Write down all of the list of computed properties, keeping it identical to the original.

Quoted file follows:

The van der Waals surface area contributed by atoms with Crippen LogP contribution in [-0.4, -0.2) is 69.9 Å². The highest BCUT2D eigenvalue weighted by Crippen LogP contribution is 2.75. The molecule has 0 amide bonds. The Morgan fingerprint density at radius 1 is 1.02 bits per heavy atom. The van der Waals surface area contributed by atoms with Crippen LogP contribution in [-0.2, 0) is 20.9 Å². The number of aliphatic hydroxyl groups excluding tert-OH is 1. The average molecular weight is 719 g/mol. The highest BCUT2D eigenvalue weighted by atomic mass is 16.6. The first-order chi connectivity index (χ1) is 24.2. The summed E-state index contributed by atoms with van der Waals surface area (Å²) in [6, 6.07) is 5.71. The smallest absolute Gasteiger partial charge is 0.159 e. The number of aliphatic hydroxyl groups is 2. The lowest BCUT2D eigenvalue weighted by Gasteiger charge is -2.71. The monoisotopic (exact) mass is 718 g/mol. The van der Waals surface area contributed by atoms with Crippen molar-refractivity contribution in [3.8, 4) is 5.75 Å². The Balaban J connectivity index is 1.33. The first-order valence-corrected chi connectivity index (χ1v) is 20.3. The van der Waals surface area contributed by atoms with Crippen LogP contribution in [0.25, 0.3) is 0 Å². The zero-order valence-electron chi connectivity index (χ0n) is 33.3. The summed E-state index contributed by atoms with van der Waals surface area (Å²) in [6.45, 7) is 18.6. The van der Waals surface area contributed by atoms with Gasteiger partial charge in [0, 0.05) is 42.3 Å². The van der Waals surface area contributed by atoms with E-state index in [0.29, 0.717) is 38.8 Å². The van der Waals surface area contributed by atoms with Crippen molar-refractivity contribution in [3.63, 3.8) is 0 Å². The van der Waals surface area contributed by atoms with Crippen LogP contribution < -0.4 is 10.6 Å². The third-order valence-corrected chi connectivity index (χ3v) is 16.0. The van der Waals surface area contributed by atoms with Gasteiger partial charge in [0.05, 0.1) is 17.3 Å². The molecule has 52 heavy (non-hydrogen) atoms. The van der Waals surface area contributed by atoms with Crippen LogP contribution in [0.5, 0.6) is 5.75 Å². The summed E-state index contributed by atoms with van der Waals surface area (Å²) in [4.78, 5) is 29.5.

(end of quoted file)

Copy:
The van der Waals surface area contributed by atoms with Crippen LogP contribution in [-0.4, -0.2) is 69.9 Å². The highest BCUT2D eigenvalue weighted by Crippen LogP contribution is 2.75. The molecule has 0 amide bonds. The Morgan fingerprint density at radius 1 is 1.02 bits per heavy atom. The van der Waals surface area contributed by atoms with Crippen LogP contribution in [-0.2, 0) is 20.9 Å². The number of aliphatic hydroxyl groups excluding tert-OH is 1. The average molecular weight is 719 g/mol. The highest BCUT2D eigenvalue weighted by atomic mass is 16.6. The first-order chi connectivity index (χ1) is 24.2. The summed E-state index contributed by atoms with van der Waals surface area (Å²) in [6, 6.07) is 5.71. The smallest absolute Gasteiger partial charge is 0.159 e. The number of aliphatic hydroxyl groups is 2. The lowest BCUT2D eigenvalue weighted by Gasteiger charge is -2.71. The monoisotopic (exact) mass is 718 g/mol. The van der Waals surface area contributed by atoms with Crippen molar-refractivity contribution in [3.8, 4) is 5.75 Å². The Balaban J connectivity index is 1.33. The first-order valence-corrected chi connectivity index (χ1v) is 20.3. The van der Waals surface area contributed by atoms with Crippen LogP contribution in [0.25, 0.3) is 0 Å². The zero-order valence-electron chi connectivity index (χ0n) is 33.3. The summed E-state index contributed by atoms with van der Waals surface area (Å²) in [6.45, 7) is 18.6. The van der Waals surface area contributed by atoms with Gasteiger partial charge in [0, 0.05) is 42.3 Å². The van der Waals surface area contributed by atoms with E-state index in [0.29, 0.717) is 38.8 Å². The van der Waals surface area contributed by atoms with Crippen molar-refractivity contribution in [3.63, 3.8) is 0 Å². The van der Waals surface area contributed by atoms with Crippen LogP contribution < -0.4 is 10.6 Å². The third-order valence-corrected chi connectivity index (χ3v) is 16.0. The van der Waals surface area contributed by atoms with Gasteiger partial charge in [0.05, 0.1) is 17.3 Å². The molecule has 52 heavy (non-hydrogen) atoms. The van der Waals surface area contributed by atoms with Crippen LogP contribution in [0.5, 0.6) is 5.75 Å². The summed E-state index contributed by atoms with van der Waals surface area (Å²) in [4.78, 5) is 29.5.